7 Things To Know Before Becoming A Commercial Landlord

CommercialProperty2Sell is not just a marketplace for commercial property. We aim to bring you the latest tips, market updates, pitfalls and general market information from your peers. Everyone is welcome to contribute but please make it informative, interesting and let’s start a dialogue among you, the industry experts.

7 Things To Know Before Becoming A Commercial Landlord
7 Things To Know Before Becoming A Commercial Landlord

Commercial lease and tenancy play a significant role in determining your return from the investment. It is vital to conduct thorough research of the market and the potential lessees to ensure you have found the right match for your property. It is not as simple as residential tenancy and needs the understanding of a variety of industry jargons and trends. From understanding your roles and responsibilities as the landlord to drafting the lease agreement and filtering through the qualified businesses, there are a lot of crucial things that need to be taken into consideration.

Thus, if you are looking for commercial property for sale in Australia, you should be aware of the fundamentals of leasing. It will help you to make the most of your investment and avoid losses. So here are the most critical aspects of becoming a commercial landlord that should be understood by property owners.

1. Identify the Right Property

When you are planning to invest in commercial property, you must conduct a thorough research about the types of properties available in the location. The three types of real estate include retail, office, and warehouse or industrial. The final decision should depend upon the budget, the accessibility and prominence of the location, market trends, available space, neighbouring commercial buildings, infrastructure, and tenant turnover.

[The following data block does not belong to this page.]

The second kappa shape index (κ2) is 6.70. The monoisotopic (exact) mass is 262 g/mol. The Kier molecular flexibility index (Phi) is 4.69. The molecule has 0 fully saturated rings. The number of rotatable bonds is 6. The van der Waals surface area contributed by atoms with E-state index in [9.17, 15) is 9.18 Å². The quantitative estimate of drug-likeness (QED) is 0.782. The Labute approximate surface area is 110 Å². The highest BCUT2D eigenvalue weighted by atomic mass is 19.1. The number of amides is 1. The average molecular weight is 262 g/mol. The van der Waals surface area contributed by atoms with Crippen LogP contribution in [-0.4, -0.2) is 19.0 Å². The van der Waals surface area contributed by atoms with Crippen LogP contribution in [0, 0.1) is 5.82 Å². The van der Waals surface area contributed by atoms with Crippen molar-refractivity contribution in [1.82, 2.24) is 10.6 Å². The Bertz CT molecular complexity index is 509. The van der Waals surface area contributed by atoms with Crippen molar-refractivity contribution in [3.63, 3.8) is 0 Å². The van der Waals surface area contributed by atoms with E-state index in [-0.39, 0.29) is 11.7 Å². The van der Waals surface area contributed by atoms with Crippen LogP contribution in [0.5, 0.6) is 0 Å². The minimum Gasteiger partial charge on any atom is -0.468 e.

Although retail and office spaces have been a favourite among the buyers, the COVID-19 pandemic has brought industrial properties in the limelight. The rise of the e-commerce industry and social distancing has made sure that warehouses are in high demand and offer a great return. Thus, you must determine the best property for investment before taking the plunge.    

2. Know Your Privilegesas a Landlord

As the owner of the property, the landlord has certain rights which cannot be disputed. These include charging rent for leasing the property and the right to review it at regular intervals as per the lease agreement. The landlord also has the right to take stock of the premises during business hours. However, he/she needs to provide advance notice for the same.

The property owner can demand bond or security deposit, which can also be a bank guarantee. It is usually a month’s rent or more and is mutually decided between the two parties.It keeps the landlord’s income from the real estate safeguarded in case the tenant fails to pay the rent. The deposit has to be returned to the tenant after the end of the lease.

3. Understand the Responsibilities to be Fulfilled

Becoming the landlord is not all about enjoying the perks of being the owner. You will have to work towards the maintenance of the property to improve its curb appeal and find a suitable tenant. A business owner will be interested in making space his office if it is in good condition and has all the required amenities in place. The lease should follow all the legal obligations laid down by the state government. 

The landlord has to fulfil the duty of identifying the right insurance for the real estate so that they are aware of the cover provided by the policy. The payment for the insurance is made by the tenant. Another important task is to acquire all the certifications that will be needed by the tenant to operate on the property, such as the Fire Safety Certificate. In addition, the property owner has to pay for the body corporate fees and the rent must suffice for it.